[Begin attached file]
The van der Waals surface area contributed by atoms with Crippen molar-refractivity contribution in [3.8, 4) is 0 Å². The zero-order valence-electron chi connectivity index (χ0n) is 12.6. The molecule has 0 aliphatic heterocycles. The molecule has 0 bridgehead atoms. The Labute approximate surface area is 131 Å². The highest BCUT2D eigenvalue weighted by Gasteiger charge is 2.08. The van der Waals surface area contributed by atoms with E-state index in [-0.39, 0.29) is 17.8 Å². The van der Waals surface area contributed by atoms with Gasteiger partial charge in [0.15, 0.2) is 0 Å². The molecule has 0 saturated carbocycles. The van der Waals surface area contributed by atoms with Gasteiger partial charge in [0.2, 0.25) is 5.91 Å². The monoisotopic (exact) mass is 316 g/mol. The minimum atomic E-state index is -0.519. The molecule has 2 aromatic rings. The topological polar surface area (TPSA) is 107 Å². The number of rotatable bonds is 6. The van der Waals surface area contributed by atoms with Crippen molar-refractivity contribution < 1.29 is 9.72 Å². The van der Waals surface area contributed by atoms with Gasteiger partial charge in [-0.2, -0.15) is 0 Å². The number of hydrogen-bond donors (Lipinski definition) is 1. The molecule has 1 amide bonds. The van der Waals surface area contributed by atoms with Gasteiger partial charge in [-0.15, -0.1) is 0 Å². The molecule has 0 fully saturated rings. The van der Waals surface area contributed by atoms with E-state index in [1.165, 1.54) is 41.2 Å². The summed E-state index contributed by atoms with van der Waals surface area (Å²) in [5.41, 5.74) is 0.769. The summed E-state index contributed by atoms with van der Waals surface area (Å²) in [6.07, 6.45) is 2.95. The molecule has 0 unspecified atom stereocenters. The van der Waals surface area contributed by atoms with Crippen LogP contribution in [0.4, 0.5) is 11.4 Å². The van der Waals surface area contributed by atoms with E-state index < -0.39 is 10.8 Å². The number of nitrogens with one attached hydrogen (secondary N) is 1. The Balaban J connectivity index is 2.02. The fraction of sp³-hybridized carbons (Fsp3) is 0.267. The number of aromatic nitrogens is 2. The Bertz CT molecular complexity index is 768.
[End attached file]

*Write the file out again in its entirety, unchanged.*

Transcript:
The van der Waals surface area contributed by atoms with Crippen molar-refractivity contribution in [3.8, 4) is 0 Å². The zero-order valence-electron chi connectivity index (χ0n) is 12.6. The molecule has 0 aliphatic heterocycles. The molecule has 0 bridgehead atoms. The Labute approximate surface area is 131 Å². The highest BCUT2D eigenvalue weighted by Gasteiger charge is 2.08. The van der Waals surface area contributed by atoms with E-state index in [-0.39, 0.29) is 17.8 Å². The van der Waals surface area contributed by atoms with Gasteiger partial charge in [0.15, 0.2) is 0 Å². The molecule has 0 saturated carbocycles. The van der Waals surface area contributed by atoms with Gasteiger partial charge in [0.2, 0.25) is 5.91 Å². The monoisotopic (exact) mass is 316 g/mol. The minimum atomic E-state index is -0.519. The molecule has 2 aromatic rings. The topological polar surface area (TPSA) is 107 Å². The number of rotatable bonds is 6. The van der Waals surface area contributed by atoms with Crippen molar-refractivity contribution < 1.29 is 9.72 Å². The van der Waals surface area contributed by atoms with Gasteiger partial charge in [-0.2, -0.15) is 0 Å². The number of hydrogen-bond donors (Lipinski definition) is 1. The molecule has 1 amide bonds. The van der Waals surface area contributed by atoms with Gasteiger partial charge in [-0.15, -0.1) is 0 Å². The molecule has 0 fully saturated rings. The van der Waals surface area contributed by atoms with E-state index in [1.165, 1.54) is 41.2 Å². The summed E-state index contributed by atoms with van der Waals surface area (Å²) in [5.41, 5.74) is 0.769. The summed E-state index contributed by atoms with van der Waals surface area (Å²) in [6.07, 6.45) is 2.95. The molecule has 0 unspecified atom stereocenters. The van der Waals surface area contributed by atoms with Crippen LogP contribution in [0.4, 0.5) is 11.4 Å². The van der Waals surface area contributed by atoms with E-state index < -0.39 is 10.8 Å². The number of nitrogens with one attached hydrogen (secondary N) is 1. The Balaban J connectivity index is 2.02. The fraction of sp³-hybridized carbons (Fsp3) is 0.267. The number of aromatic nitrogens is 2. The Bertz CT molecular complexity index is 768.